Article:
Featured News 2012 U.S. Home Prices and Supply and Demand

U.S. Home Prices and Supply and Demand

Have you ever noticed the variant of house prices depending on which location you are shopping in? If you want a tiny condo in New York City, you may need to pay just as much or more as you would for a sprawling estate in Arkansas or Tennessee. Why is it that a home can cost so much in one place, and so little in another? Imagine that you built the same house in different locations. It was placed in a Fort Lauderdale, Florida location, a Beverly Hills, California plot, and in a small town in Oklahoma. Naturally, the one in Oklahoma would sell for much less than the other two, even though the home is identical to the houses in Florida and California. This is all about supply and demand.

What is supply and demand, and why does it govern the prices of homes? Well, let's look first at supply. When homebuilders construct and sell a home, they need to determine the cost of a lot of significant factors. First of all, what was the cost of the materials used to build the home? A person who wants a rich oak-wood floors, large pristine windows, and a curling marble staircase is going to have to pay more than someone who wants a standard house. Wood versus drywall, heavy doors versus light doors, thick walls versus thin walls, rich cupboards versus basic ones, granite counter tops versus tile and many other decisions will either make a home more expensive or cheaper.

Also, you need to evaluate the cost of labor. Did the homebuilder need to bring in extra workers to have the home finished faster? Were there any complications with the building that took more time and effort? In addition, homebuilders consider the amount of land surrounding the home. Maybe you have a home that is on 5 acres of land, and an identical one in a similar area that is on half of an acre. The one with 5 acres will probably sell for more, because the buyer will own more land. In fact, many homes are valued based on how much land comes with them. People are often willing to pay more for a large front yard and back yard. Everyone loves to have their space.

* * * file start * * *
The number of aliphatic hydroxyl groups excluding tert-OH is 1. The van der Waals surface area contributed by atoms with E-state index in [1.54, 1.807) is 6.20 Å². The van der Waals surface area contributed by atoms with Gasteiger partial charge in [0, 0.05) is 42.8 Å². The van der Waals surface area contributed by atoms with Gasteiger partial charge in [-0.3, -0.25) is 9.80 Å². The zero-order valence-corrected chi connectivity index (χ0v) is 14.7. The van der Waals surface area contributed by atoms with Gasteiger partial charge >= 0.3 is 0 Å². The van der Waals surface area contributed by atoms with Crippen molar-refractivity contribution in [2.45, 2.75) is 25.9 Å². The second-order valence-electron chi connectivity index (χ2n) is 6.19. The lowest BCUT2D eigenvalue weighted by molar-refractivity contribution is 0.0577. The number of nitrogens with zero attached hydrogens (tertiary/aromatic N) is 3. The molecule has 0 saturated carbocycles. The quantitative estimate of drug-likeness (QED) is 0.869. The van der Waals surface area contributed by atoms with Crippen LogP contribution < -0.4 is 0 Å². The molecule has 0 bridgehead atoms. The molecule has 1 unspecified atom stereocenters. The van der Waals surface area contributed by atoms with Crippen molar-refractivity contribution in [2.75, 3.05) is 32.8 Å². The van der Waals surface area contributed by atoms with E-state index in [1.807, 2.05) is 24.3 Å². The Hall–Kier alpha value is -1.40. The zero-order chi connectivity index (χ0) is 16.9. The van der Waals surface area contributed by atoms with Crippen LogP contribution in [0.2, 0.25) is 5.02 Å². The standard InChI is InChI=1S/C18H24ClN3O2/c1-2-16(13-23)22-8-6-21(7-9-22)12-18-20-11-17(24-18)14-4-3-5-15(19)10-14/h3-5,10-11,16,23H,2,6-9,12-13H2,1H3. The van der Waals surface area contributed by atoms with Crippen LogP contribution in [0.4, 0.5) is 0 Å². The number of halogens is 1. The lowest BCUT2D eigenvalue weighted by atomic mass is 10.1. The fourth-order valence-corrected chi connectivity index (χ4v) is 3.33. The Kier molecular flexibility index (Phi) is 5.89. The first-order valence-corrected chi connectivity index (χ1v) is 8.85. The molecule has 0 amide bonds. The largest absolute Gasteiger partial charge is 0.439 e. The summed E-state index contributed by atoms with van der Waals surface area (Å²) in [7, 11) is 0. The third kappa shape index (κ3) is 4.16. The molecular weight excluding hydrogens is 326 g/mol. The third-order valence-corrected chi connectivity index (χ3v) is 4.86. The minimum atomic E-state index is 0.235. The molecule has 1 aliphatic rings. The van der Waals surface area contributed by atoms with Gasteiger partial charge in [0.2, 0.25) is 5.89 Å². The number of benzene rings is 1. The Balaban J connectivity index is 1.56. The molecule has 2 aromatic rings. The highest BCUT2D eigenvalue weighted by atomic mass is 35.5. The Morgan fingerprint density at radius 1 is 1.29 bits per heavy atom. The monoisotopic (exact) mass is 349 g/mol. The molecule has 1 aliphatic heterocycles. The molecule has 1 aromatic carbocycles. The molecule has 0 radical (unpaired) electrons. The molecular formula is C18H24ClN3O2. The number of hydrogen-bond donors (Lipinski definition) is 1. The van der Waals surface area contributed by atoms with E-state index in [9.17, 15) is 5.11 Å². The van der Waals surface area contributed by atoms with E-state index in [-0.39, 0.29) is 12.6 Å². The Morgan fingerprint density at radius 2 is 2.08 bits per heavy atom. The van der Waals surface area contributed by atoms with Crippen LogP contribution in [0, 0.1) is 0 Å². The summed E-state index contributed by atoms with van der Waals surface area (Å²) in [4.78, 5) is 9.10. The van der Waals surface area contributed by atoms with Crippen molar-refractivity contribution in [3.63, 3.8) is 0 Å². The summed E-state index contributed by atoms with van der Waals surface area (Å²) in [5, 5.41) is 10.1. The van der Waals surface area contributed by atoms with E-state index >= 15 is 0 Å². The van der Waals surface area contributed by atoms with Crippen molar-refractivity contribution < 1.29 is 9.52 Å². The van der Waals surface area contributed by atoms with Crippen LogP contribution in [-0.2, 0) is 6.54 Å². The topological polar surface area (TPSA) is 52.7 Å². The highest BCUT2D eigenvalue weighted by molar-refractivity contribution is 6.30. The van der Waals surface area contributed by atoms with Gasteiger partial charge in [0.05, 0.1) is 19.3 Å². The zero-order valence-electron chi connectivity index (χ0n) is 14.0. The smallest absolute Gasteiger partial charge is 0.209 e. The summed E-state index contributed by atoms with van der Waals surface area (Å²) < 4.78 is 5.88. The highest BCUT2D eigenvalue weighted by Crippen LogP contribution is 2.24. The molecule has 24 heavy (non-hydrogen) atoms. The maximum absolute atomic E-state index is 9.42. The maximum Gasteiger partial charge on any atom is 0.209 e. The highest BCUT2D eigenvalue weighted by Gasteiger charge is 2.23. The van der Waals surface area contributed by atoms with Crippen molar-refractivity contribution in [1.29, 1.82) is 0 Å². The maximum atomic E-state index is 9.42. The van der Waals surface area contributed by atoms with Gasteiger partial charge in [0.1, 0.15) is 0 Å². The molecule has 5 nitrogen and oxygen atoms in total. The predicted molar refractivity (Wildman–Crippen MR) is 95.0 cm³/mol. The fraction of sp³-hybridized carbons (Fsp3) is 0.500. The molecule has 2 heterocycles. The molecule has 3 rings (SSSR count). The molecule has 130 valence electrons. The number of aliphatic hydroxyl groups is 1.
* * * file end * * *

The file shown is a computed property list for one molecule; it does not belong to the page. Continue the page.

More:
Other factors that add to the supply side of supply and demand are the access to capital financing in this area and the number of homes already available for sale in that particular market. On top of all of this, the home will be worth more if it is of a style and taste that appeals to the public. Just like clothing, there are housing trends. Some styles may always be classic and attractive, but many people want a certain style of home. A cottage may be in high demand in one state, a log cabin in one, a rustic Italian construction in another, and a modern penthouse in a metropolitan area.

Along with supply, you home will be valued base d on demand. Essentially, demand is how confident and secure a buyer feels in purchasing a home at a given time. Also, the service associated with a mortgage affects the buyer. The unemployment rate, mortgage rates, and easy with which a homebuyer can get financing are all pieces of this intricate puzzle. When the economy is low, or people aren't in the mood to purchase real estate, the housing market is affected. When you bring supply and demand together, you get a lot of the factors that give a home the price that it has. If you are thinking about purchasing or selling real estate, look at the supply and demand in the area that you are considering to figure out whether or not you are making a wise investment.

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